4 Things to Consider When Establishing a Residential Schedule

When you and your spouse or domestic partner decide to separate, your first concern will be how to best support your children. This is going to be a difficult time for them, and they deserve every effort to maintain stability during the transition. Putting together a residential schedule can give them the constancy, predictability, and routine needed to adapt to this change in their lives.

What is a Residential Schedule?

When parents separate in Washington, a residential schedule is established to indicate how much time the children spend under each parent’s roof.  Residential schedules address living arrangements for the children. The goal should always be maintaining as much stability as possible for the children.

Children are surprisingly resilient and flexible, so a number of potential residential schedules may work for them. It will largely depend on the family and the goals of the parents for their children.  The different arrangements can run the gamut from a 50-50 time split between both parents’ homes, to living primarily with one parent, to in some cases, having limited contact with one parent. Here are four things to consider when establishing a residential schedule for your children.

1. Children Have Age-Associated Needs

As children grow, their needs change. In general, babies and very small children need to spend more time with whichever parent is their primary caretaker. However, they also need consistent and regular time with the other parent. Younger children need consistency in their daily routine. Older children become focused on developing peer relationships and participating in extra-curricular activities with their friends. The ideal residential schedule would likely be flexible to accommodate the changing age-specific needs.

2. What Are Your Current Living Arrangements?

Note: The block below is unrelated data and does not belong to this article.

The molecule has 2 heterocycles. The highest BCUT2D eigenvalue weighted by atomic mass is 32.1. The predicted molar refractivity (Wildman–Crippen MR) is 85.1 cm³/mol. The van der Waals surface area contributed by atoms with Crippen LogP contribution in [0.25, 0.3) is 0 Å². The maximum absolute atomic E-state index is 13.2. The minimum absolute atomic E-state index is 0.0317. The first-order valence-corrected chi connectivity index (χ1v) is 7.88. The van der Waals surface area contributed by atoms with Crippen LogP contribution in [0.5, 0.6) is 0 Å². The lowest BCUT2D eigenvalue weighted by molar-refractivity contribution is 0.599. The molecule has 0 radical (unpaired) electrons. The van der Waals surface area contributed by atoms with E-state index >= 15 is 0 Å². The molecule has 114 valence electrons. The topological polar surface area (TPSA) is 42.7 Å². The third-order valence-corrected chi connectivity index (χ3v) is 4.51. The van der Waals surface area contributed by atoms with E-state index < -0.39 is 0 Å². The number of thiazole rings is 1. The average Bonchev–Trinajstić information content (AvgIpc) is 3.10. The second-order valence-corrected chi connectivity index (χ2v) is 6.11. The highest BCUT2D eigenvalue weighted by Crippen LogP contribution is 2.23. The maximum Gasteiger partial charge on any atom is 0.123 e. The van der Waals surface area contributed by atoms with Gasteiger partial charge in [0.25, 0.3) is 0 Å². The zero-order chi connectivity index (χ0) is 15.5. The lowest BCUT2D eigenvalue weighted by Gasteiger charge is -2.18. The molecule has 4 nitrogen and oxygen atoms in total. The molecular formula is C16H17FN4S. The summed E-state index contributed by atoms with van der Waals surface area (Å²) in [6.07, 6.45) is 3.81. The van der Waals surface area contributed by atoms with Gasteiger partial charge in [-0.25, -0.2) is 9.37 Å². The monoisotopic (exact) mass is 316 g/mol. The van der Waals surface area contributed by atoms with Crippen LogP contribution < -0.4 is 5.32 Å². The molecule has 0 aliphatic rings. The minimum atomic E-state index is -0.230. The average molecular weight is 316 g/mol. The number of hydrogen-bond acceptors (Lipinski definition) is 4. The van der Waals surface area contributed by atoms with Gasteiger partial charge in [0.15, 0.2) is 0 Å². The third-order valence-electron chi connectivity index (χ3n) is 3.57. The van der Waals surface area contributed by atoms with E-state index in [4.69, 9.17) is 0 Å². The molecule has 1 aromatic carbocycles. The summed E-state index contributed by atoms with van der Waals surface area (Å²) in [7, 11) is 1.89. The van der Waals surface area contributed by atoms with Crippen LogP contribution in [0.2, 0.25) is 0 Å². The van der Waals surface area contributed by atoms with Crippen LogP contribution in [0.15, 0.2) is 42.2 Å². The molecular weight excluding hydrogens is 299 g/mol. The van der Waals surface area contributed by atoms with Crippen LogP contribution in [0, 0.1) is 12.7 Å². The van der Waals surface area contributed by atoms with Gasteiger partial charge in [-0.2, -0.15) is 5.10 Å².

The living arrangements of the parents play a key role in determining how much time the kids spend at each house. How close do you and your former spouse or partner live to one another? What hours do you both work? Which parent lives closest to the children’s school(s)? What about their extra-curricular activities like Wednesday night soccer practice? Write down these considerations and discuss them with your former spouse or partner.

3. Older Children Considerations

Older children and teenagers may dislike feeling that they are “forced” into a schedule. Unless there are valid reasons to do otherwise, it can be a good idea to include them in the decision-making process. For example, if your teenage son is involved in an competitive academic program and/or extracurricular activities and volunteer opportunities, it is important to consider what type of residential schedule works best for him and which parent can be more hands on at that time in his life to help monitor and support the him.

4. Conflict Has No Place in Negotiations

Some parents mistakenly believe that positioning or arguing for more time with the kids will make them the “better or chosen” caregiver.  That is simply not true. In fact, supporting the children’s best interests and taking their needs into consideration may mean yielding more residential time to their other parent. If you find that you have trouble determining a residential schedule for your family and children, working with a trained mediator and skilled family law attorney can help you see things from various perspectives.

Deciding what’s best for the children when it comes to establishing a residential schedule and making the transition smoother is not always easy. At Bliss Law Group, we understand how much your children mean to you and we will provide both the legal counsel and support you need and require as you negotiate an arrangement that supports their future happiness. To schedule a consultation, call us at 253-844-4412. We’re here for you!

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